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Laser Scanning Confocal Microscopy
Confocal Microscopy Image Gallery
Rat Brain Tissue Sections

Medulla Oblongata

The medulla oblongata is the part of the brain that is continuous with the spinal cord, with which it merges at the foramen magnum, a large orifice located at the base of the skull. The pons is situated rostral to the medulla, and both of these segments of the brain stem are divided from the cerebellum by the fourth ventricle.

Medulla Oblongata

When the external surface of the brain is viewed, the brain stem is obscured by the cerebrum, but median sagittal sections can reveal many of the details of its components. Blood is supplied to the medulla by several arteries, including the vertebral artery, the anterior spinal artery, and the posterior inferior cerebellar artery, and the last seven cranial nerves emerge from the structure. Two important crossings (decussations) of nerve fibers occur in the transitional region between the medulla and the spinal cord.

A number of functional centers that regulate autonomic activities of the body, such as respiration, circulation, and digestion, are found in the medulla oblongata. The brain stem structure also is important as a relay between the spinal cord and the rest of the brain, and it plays a role in the regulation of motion and the sleep-wake cycle. Some of the activities associated with the medulla are influenced by other parts of the brain stem as well. The central core of the brain stem is known as the reticular formation, and it is this area that can affect the excitability of neurons and thereby govern states of arousal. Some imaging studies suggest that abnormal activity in the reticular formation may be linked to the fatigue and lack of concentration characteristic of certain disorders.

In a double immunofluorescence experiment, this sagittal section of rat brain featuring the medulla oblongata was fixed, permeabilized, blocked with 10-percent normal goat serum, and then treated with primary chicken antibodies against NF-H (heavy chain neurofilament subunits) and rabbit antibodies against GFAP (glial fibrillary acidic protein). The primary targets were then visualized with goat anti-chicken secondary antibodies conjugated to Alexa Fluor 488 (green emission) and anti-rabbit antibodies conjugated to Alexa Fluor 568 (red). DRAQ5 (pseudocolored cyan) was employed as a nuclear counterstain. Images were recorded with a 40x oil immersion objective using a zoom factor of 1.6 and sequential scanning with the 488-nanometer spectral line of an argon-ion laser, the 543-nanometer line from a green helium-neon laser, and the 633-nanometer line of a red helium-neon laser. During the processing stage, individual image channels were pseudocolored with RGB values corresponding to each of the fluorophore emission spectral profiles unless otherwise noted above.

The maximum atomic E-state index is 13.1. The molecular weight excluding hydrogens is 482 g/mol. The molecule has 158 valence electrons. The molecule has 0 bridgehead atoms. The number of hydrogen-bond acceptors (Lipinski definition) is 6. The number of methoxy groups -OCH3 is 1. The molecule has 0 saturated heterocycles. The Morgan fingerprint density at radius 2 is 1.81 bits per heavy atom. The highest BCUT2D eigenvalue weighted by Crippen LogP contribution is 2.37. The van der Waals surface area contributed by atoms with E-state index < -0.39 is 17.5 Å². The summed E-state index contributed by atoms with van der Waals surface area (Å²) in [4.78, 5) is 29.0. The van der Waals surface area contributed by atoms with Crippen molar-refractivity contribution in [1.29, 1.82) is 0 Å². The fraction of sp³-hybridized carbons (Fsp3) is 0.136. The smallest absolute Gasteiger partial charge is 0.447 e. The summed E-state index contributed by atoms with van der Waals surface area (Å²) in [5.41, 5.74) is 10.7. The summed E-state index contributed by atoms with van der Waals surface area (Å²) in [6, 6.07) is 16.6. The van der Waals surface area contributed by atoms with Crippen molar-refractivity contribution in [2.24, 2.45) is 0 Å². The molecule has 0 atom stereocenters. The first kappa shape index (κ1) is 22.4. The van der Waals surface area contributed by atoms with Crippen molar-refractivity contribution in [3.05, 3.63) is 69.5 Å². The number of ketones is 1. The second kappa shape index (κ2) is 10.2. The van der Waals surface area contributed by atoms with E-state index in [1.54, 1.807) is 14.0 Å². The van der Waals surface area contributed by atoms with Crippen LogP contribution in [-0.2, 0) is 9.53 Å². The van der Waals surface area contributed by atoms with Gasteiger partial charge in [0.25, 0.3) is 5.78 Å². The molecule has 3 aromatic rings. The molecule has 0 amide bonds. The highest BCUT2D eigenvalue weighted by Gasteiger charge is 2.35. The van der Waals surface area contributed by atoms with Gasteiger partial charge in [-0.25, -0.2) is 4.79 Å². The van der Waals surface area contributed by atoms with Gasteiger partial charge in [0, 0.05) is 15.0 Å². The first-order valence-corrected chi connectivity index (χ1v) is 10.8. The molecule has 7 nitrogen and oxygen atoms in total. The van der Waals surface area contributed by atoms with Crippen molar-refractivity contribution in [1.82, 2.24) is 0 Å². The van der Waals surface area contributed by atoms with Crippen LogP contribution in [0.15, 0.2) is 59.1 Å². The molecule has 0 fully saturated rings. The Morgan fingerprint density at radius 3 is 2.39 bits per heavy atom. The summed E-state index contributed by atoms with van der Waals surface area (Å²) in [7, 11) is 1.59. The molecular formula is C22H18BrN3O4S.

Additional Confocal Images of Rat Medulla Oblongata Tissue Sections

Immunofluorescently Detecting GFAP and NF-H in Medulla Oblongata Tissue - Glial fibrillary acidic protein (GFAP) is a type III intermediate filament protein that is a primary structural element of the star-shaped glial cells known as astrocytes and neural stem cells. The protein was targeted in a coronal section of rat medulla oblongata tissue by immunofluorescently labeling the specimen with primary rabbit anti-GFAP antibodies followed by goat anti-rabbit Fab fragments conjugated to Alexa Fluor 568. The section was also stained for neurofilaments (specific to neurons) with chicken anti-NF-H antibodies visualized with goat anti-chicken secondary antibodies conjugated to Alexa Fluor 488. Nuclear DNA was counterstained with the red-absorbing dye DRAQ5.

Contributing Authors

Nathan S. Claxton, Shannon H. Neaves, and Michael W. Davidson - National High Magnetic Field Laboratory, 1800 East Paul Dirac Dr., The Florida State University, Tallahassee, Florida, 32310.